Wednesday, November 4, 2009

YO LA TENGO Popular Songs - LP

Yo La Tengo Popular Songs
2009, Matador Records
8 out of 10

For over 20 years, 12 albums and countless singles, You La Tengo have been churning-out more wonderfully heart-felt bedroom waltzes than a rock critic could shake an adoring pen at. And while it's unfair that this Hoboken, New Jersey trio hasn't received the same adoration and appreciation lavished upon less talented acts (Cough! The Killers. Cough!), we "cult followers" of the band have been able to secret the their tunes away, keeping them all to ourselves.

Popular Songs finds Tengo'ers Ira Kaplan, Georgia Hubley and James McNew back on familiar, soft-focus ground after 2006's adventurous I Am Not Afraid Of You And I Will Beat Your Ass. That is to say, really, that the band has returned to it's roots, as they were; introspective songs that feel like a warm blanket made just for you. This is not to say that the curiosity that produced ...Beat Your Ass has left the building. No, not at all. If anything, that album helped Yo La Tengo expand their reach with Popular Songs, and allowed them to spread their wingspan a lot more. Bedroom rock, if the bedroom were a warehouse, say.

"Here To Fall" opens the album with a monsoon of strings, Hammond Organ and deep bass, as if to mark it's territory on your turntable. This is followed immediately by the Mama's and Papa's-esque "Avalon Or Someone Very Similar", and it's here where Yo La Tengo's intentions become quite clear: they have swells of brilliant harmonies and they aren't going to hesitate to use them one bit. In fact, it's as if the band has taken everything they've learned over the years and condensed all of that knowledge into one album.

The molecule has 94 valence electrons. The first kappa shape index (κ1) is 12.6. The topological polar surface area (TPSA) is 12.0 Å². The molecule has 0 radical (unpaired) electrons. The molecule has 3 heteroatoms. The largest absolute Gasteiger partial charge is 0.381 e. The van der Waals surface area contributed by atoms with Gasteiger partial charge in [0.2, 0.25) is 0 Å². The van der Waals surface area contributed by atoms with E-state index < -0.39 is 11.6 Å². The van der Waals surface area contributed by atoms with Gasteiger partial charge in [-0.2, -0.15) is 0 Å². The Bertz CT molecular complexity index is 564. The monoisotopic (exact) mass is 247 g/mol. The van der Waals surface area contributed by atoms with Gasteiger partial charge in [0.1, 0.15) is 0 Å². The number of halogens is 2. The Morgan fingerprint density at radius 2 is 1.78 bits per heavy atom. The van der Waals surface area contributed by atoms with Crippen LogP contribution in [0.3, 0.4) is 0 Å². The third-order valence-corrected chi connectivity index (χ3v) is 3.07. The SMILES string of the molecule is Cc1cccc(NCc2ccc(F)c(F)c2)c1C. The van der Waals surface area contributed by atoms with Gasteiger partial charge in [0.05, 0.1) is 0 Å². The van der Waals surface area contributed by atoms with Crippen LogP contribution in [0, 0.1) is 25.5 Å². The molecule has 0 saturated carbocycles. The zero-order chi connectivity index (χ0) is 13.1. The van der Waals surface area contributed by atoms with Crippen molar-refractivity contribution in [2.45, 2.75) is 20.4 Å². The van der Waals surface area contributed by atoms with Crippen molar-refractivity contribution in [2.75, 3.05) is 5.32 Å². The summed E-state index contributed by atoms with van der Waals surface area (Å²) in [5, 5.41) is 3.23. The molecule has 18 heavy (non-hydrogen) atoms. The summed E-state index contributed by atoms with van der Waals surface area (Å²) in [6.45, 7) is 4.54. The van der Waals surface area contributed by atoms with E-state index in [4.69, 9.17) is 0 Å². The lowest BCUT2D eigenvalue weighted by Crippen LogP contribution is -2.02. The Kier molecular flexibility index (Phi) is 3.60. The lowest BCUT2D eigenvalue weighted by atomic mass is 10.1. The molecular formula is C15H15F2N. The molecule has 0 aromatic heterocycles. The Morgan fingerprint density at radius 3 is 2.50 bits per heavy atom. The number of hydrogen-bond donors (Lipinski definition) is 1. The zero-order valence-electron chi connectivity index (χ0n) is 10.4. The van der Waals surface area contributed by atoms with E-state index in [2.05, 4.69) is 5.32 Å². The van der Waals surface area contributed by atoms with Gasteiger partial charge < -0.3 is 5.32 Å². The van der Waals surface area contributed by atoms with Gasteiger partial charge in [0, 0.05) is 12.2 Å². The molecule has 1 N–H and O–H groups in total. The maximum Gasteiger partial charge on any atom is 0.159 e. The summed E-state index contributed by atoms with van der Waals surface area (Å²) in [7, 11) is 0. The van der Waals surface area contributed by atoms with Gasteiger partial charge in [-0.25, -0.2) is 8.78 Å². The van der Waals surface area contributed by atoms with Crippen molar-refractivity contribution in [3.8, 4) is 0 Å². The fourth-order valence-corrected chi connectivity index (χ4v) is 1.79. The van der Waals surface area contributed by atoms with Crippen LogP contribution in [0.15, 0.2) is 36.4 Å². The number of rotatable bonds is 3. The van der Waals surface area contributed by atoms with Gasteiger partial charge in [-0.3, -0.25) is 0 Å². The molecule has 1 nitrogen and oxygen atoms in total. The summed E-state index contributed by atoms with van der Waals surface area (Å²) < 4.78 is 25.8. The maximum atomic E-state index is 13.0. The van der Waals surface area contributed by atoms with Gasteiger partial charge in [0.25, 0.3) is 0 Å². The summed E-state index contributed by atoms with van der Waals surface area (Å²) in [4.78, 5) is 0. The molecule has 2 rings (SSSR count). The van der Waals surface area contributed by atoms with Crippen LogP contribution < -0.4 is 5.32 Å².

Take "All Your Secrets" for example; your tried and true YLT road song that hums like a warm breeze on your cheek. Or "By Two's", which finds Hubley whispering plaintively over midnight-hour instrumentation that sounds as if it's weeping. And "Nothing To Hide", a chug-chug rocker that has become de rigeur since Painful. There's even two - count 'em two! - songs that clock-n over the 10 minute mark ("The Fireside" and "All the Glitter Is Gone"). Now, if this sounds like a complaint, as if I was saying each Yo La Tengo Album has seemingly become predictable, well's not, but I am.

But this isn't necessarily a bad thing. And "predictable" is a bit loaded. Rather, let's say, "consistent". Yes, Yo La Tengo's albums have become consistent. The band writes great songs and nowhere is that more obvious that here on Popular Songs. And honestly what's wrong with listening to something that has almost come to be expected?

Popular Songs marks yet another cobblestone in the subtlely inclined road that Yo La Tengo finds themselves leisurely ascending. In a time when music seems so cold, so anonymous, so mediocre, and so overcrowded, it's great to hear a familiar face. Hello, old friend. Let's hear some of those popular songs you've been playing.

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